Oh, I'm so sorry this happened to you. I really am. I remember when you were getting Aengus, and all the plans you had. I'm in the same situation. Like yourself, I wouldn't say I'm your average dog owner, in that I did tons of research into breeds and really dug deep to find the right, ethical breeder. And then I saved the exorbitant amt of money he cost, and went to extensive lengths to help mold him into a wonderful dog. I wonder if sometimes we need to accept that sometimes all that is not enough. I mean, I had a backyard-bred, horrible inbred example of a boxer, and she was an awesome dog. I hope there is another option for us besides re-homing or returning. I hope he can recover. He did try to bit a kid in our 'hood. Fortunately he was on-leash and it didn't happen. What has your breeder done with Aengus, do you know?

You can't imagine how gentle Thorn is with our little ones. DS (3) stepped - hard - on his neck the other day. Thorn looked up, grunted, and DS moved. He didn't even try to bite him. They roll around on the floor with him all the time. No aggression. It's unthinkable that he can get so aggressive. I'm in shock. He was the "runt" and there is a small part of me wondering if he has a screw loose somewhere. He also had a congenital abnormality resulting in retained testicle. I wonder if something is really wrong with him to make him so unpredictable. Well, he *was* unpredictable. Now I expect this behavior.
post #8 of 114
Have you asked about doggie meds to reduce his aggressive behavior?

And I assume he is neutered? More than a few months ago?
post #9 of 114
Have you done a full thyroid test on him? Just popped into my head since I know it often manifests as agression.

I have to say I'm also surprised at the trainer's approach. He was using the shock collar on him during the evaluation? Was this the first time Thorn had the shock collar? Honestly, it doesn't sound like the best setup anyway having Thorn on leash and the other dog loose, many reactive dogs would go ballistic in this scenario...

I'm so sorry you have to deal with this. I'm glad to hear that he is so gentle with the kids though, I'm sure that means a lot to you. Such a hard decision, but no one can make it but you.
post #10 of 114
Thread Starter 
Thank you all for your suggestions. His thyroid is normal.

I know that the shock collar scenario seems scary. I actually didn't know this was his approach. I have consulted with numerous trainers and I have to admit I never considered that an option but I really was impressed with him. He created a pretty calm introduction scenario. He had Thorn under good control, too, which I was surprised by. I had him "stimulate" me and was not concerned about the level - it was more of a "take notice" level than a downright shock. He was able to get Thorn to sit after about 20 minutes so I'm hopeful that we can get to some level of consistency with him.

I am a biologist with significant animal behavior and neuroethology experience, and know that negative reinforcement - where you take something unpleasant away in response to desired behavior - is NOT as effective as positive reinforcement. BUT, in some cases, animals do respond better to this type of training. I'm thinking Thorn might be one of those types, because today was the first time I've seen any sign at ALL that he might, perhaps, crossing fingers and toes, be able to get over this. But seeing it, having another professional confirm it - that was Terrifying. I've been a wreck all day. I'm on my 3rd glass of wine now and I'm feeling a little better.
post #11 of 114
I have to say I am also surpirsed at how the evaluation went down. Dont most just watch how the dog reacts to different stimuli?. say take you to the park have a dog walk by at a safe distance and watch the doggy language?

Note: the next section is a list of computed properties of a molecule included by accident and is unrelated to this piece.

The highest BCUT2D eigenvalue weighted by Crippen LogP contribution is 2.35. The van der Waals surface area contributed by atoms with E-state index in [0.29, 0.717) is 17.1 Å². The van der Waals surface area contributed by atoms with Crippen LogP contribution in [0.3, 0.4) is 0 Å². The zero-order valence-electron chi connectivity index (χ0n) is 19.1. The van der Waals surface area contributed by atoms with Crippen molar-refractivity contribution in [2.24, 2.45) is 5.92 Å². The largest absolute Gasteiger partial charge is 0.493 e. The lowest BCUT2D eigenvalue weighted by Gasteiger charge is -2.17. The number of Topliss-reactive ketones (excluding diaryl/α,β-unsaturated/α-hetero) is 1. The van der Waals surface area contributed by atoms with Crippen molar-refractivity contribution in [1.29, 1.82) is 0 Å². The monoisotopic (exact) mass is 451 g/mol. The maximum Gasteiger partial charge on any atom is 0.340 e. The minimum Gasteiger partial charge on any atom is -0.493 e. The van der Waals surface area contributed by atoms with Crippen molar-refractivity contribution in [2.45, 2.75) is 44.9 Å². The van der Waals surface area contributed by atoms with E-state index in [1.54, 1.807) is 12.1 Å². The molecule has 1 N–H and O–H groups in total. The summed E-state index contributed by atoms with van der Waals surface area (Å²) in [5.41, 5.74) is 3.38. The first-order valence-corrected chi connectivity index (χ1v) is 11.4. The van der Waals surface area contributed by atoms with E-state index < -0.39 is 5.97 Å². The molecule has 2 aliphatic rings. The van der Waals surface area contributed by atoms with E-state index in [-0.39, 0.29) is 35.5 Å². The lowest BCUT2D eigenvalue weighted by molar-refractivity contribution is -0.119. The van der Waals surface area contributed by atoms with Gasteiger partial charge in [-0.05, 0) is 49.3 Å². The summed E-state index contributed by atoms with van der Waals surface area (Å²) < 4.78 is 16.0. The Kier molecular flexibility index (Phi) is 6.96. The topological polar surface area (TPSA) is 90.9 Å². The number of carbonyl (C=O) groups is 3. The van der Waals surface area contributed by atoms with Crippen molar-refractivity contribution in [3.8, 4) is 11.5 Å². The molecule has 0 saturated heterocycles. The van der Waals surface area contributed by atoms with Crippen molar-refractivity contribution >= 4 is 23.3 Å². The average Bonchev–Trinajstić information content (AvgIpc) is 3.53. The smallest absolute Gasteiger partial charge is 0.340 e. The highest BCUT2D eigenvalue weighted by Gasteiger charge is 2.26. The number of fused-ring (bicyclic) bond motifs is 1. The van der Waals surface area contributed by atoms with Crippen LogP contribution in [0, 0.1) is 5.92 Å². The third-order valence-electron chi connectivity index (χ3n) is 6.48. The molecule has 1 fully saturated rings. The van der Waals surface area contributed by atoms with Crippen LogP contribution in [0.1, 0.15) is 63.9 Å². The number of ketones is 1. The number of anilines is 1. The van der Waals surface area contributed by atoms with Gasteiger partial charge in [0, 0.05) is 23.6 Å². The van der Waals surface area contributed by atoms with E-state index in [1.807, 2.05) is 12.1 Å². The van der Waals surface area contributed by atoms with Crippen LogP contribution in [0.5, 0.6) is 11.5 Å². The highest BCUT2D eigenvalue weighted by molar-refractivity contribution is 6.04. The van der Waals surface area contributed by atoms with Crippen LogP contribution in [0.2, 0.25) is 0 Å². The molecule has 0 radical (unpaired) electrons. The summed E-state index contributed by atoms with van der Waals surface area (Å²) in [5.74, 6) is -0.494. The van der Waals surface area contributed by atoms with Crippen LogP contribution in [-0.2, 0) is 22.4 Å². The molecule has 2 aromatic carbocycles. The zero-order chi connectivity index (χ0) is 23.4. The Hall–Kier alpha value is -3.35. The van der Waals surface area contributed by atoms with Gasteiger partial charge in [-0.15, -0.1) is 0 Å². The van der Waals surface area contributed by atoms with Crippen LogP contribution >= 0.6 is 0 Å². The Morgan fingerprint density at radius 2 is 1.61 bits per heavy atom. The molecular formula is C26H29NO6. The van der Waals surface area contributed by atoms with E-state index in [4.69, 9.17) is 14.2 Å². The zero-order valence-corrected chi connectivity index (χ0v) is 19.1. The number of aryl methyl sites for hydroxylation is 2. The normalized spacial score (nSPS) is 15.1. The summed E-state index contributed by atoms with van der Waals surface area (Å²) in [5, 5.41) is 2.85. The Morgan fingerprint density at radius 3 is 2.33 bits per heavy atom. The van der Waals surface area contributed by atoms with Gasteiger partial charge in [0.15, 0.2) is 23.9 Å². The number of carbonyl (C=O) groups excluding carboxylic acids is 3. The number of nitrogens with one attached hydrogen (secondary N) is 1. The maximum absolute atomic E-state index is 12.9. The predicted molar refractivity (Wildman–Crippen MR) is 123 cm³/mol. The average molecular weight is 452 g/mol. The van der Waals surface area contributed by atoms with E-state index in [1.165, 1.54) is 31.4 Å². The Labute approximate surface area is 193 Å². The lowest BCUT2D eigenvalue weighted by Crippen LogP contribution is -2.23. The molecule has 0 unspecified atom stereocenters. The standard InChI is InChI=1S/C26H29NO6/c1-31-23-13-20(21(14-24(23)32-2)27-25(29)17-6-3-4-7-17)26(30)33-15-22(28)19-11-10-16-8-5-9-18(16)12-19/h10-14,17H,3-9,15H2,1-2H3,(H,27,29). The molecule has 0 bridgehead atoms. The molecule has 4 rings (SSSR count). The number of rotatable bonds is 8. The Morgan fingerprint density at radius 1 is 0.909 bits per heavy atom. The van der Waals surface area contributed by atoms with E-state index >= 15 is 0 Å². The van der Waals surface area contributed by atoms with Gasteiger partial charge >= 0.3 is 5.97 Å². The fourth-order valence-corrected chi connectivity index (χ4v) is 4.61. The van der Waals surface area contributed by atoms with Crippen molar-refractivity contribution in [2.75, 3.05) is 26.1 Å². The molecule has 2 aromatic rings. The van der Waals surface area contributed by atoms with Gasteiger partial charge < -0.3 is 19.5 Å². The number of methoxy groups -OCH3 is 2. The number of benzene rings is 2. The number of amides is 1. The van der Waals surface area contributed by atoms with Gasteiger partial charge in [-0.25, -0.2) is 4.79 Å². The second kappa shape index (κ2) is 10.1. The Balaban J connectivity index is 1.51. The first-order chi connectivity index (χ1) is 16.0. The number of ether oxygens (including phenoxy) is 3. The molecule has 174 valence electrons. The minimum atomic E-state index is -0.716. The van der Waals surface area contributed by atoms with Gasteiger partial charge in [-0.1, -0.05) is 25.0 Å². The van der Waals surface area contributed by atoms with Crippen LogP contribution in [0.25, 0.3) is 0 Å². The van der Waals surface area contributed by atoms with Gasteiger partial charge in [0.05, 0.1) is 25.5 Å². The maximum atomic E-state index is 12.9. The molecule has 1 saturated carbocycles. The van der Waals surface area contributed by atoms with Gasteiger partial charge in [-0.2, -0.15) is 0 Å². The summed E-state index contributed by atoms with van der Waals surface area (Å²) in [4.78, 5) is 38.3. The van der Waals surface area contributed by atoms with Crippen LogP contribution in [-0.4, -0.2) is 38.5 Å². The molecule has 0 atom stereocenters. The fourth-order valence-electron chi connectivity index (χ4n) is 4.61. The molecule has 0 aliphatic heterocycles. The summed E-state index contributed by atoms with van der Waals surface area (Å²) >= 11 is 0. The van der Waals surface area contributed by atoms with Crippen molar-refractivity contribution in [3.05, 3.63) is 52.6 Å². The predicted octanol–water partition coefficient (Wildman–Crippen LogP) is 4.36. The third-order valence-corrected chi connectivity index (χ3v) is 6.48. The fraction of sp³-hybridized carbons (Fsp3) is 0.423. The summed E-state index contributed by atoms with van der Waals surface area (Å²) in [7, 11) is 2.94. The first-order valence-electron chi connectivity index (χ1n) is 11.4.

regadless I wouldnt re-home a severly agressive dog. I would see if you can get another evaluation with a different trainer/behavorist, ask them on the phone, what they are going to do before they get there. after they tell you, explain what happened at this one, I wouldnt mention the other trainer, just to get there opinion on it.
Does your dog have agressions towards your cat?

I would get a second oppion, then if its the same outcome in a different situation, call the breeder and ask what they recomend.
What exactly is it he does when he sees another dog? are there certain dogs he can see or hear and not have this reaction?
post #12 of 114
Thread Starter 
Quote:
Originally Posted by I~love~pie View Post
I have to say I am also surpirsed at how the evaluation went down. Dont most just watch how the dog reacts to different stimuli?. say take you to the park have a dog walk by at a safe distance and watch the doggy language?

regadless I wouldnt re-home a severly agressive dog. I would see if you can get another evaluation with a different trainer/behavorist, ask them on the phone, what they are going to do before they get there. after they tell you, explain what happened at this one, I wouldnt mention the other trainer, just to get there opinion on it.
Does your dog have agressions towards your cat?

I would get a second oppion, then if its the same outcome in a different situation, call the breeder and ask what they recomend.
What exactly is it he does when he sees another dog? are there certain dogs he can see or hear and not have this reaction?
Thorn wouldn't be "re-homed' per se; more of a retirement to breeder.

No, he's not aggressive toward the cats. He would like to play with them but he hasn't tried to "eat" them, and if he chases them at all, I can call him off immediately.

This is the 2nd opinion

When he sees other dogs he goes completely apesh*t. I mean for real. Snapping, jerking around, trying to get off-collar/leash, seriously lunging and trying to get at him. He is dominant; bristling fur and stiff wagging tail, ears forward.

The trainer did start with the observation situation you describe. He later did a brief training session to demonstrate the techniques he used, at my request.


Hope I answered everything in a way that helps those of you who know dog behavior well to understand what is going on and help me come to a solution.
post #13 of 114
Thread Starter 
Oh, and he behaves this way around all dogs IF HE IS RESTRAINED. He has been permitted to interact with my older dog, Toby, who my MIL fell in love with and adopted - so he doesn't live with us.